It is January 22, the anniversary of the worst Supreme Court decision ever — the decision granting a woman the right to kill her unborn baby in the womb as a matter convenience. This day is used by NARAL to celebrate this grotesque choice, and they encourage bloggers and tweeters to talk about the woman’s right to “choose.”
But what are these women really getting to “choose?”
Abortion advocates say that this “choice” advances the cause of womankind and empowers the woman with freedom over her own body. She is no longer a slave, she doesn’t have to be forced to surrender her vital organs to sustain something she may not have wanted in the first place.
So, those who hold the unopposed power of life and death over another human being are justified in using that power to kill someone who is a mere inconvenience?
Let’s get real. As much as the pro-abortion crowd likes to belly-ache about situations like rape, incest, or saving the life of the mother, few abortions are actually performed for those reasons. Most abortions are performed for convenience. An unexpected pregnancy might be detrimental to the plans of the woman and/or man who would be the parents of the resulting child, so they kill the child. It’s as simple as that.
Or the child is the wrong sex.
Or the child has a deformity or has the markers for a mental handicap.
This means that most women who have abortions are doing so out of selfish reasons.
An old episode of He-man and the Masters of the Universe illustrated this exact situation, with fantasy elements (of course). In this episode, Skeletor (the villain) has learned the location of the Starseed. This artifact is a piece of the singularity that resulted in the Big Bang — and whoever possesses it has the power of God. Total omniscience along with omnipotence.
Let’s see what happens when He-man and Skeletor battle to possess it:
Do you agree that He-man made the correct decision?
Holding the power of life and death over another person in your hand and not using it is far more powerful than using it. In the cartoon here, as well as in real life, holding someone’s life in your hands and ending it is always an evil act.
Reality check for my fellow pro-lifers: Our side makes a big deal about electing only pro-life officials to Congress or the Presidency, over getting the right mix of Justices in the Supreme Court to overthrow Roe v. Wade. The government isn’t where we are going to win the battle, nor where we are going to make the greatest impact. It is with this power of choice.
The powerful testament to He-man’s character in that clip comes from the fact that he has the power to obliterate Skeletor, but he chooses not to. For all his evil scheming, Skeletor surely deserves nothing less than annihilation. However, He-man chooses to preserve Skeletor’s life — and when faced with the chance to kill his greatest enemy he reacts with mercy and forgiveness.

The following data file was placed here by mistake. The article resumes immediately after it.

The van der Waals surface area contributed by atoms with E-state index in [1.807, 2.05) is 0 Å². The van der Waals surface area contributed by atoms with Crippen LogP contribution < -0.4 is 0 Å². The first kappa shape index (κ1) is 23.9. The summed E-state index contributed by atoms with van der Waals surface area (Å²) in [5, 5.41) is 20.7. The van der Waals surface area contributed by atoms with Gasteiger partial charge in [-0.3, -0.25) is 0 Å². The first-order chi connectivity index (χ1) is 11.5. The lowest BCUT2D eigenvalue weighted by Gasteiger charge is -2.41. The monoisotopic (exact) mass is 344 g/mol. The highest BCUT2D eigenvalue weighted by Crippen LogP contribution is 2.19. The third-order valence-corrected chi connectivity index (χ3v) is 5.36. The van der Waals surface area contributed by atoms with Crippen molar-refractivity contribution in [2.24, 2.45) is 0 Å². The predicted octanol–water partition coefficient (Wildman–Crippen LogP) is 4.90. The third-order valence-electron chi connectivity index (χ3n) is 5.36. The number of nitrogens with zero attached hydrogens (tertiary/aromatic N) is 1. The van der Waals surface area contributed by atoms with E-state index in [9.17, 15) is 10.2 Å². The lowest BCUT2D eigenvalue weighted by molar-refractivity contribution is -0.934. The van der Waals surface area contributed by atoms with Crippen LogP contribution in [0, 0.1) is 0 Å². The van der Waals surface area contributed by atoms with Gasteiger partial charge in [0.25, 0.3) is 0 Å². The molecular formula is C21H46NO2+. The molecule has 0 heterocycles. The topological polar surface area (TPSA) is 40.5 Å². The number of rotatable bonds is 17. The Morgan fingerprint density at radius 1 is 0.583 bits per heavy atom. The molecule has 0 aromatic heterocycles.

As Zodac points out, He-man’s refusal to use the power of the universe for selfish gain demonstrated his goodness.
Pregnancy is a responsibility handed to the pregnant woman by God, and abortion is the coward’s way to duck that responsibility. How much of a testament to a woman’s character would it be if she were in dire straits, became pregnant, had the option of aborting the child, yet still chose life for her unborn child?
It looks like the pro-choice crowd is so pleased with having the ability to end a human life on a whim that they are actually celebrating the 38th anniversary of the day they were granted that “right.” January 21st is the sixth-annual Blog for Choice Day.
It’s not going to stop with blogs, either. Pro-choicers are called to use Facebook, Twitter, and other social networking sites to get the pro-choice message out.
Jill Stanek has announced a counter-initiative called “Ask Them What They Mean by Choice Day” for the same day. Each time a pro-lifer encounters pro-choice rhetoric, we should (as the name suggests) ask them what they mean by “choice.” Of course choice is code for “kill the baby.” Just like the term “reproductive rights” is code for “right to decide if my child lives or dies.”
Last I checked, the power of death and life belonged only to God, not to us. Short of saving the mother’s life (and even then I can still see a serious moral dilemma, but we live in a fallen world where sometimes choices like that become necessary), I can’t think of a single justifiable reason to abort a child that doesn’t use a lot of wild suppositions and far-out “what if” statements. Like, “What if the baby doesn’t get adopted and ends up in an abusive foster care home?” Or, “What if the baby is born with a terminal disease?” And so on. Those just dodge the issue.
Look for a post this Friday refuting some pro-choice positions that try to use the Bible against our pro-life stance. Under consideration will be Numbers 5:11-31 and 2 Samuel 11:15b-23. I’ll also contrast some philosophical details with scientific details of life.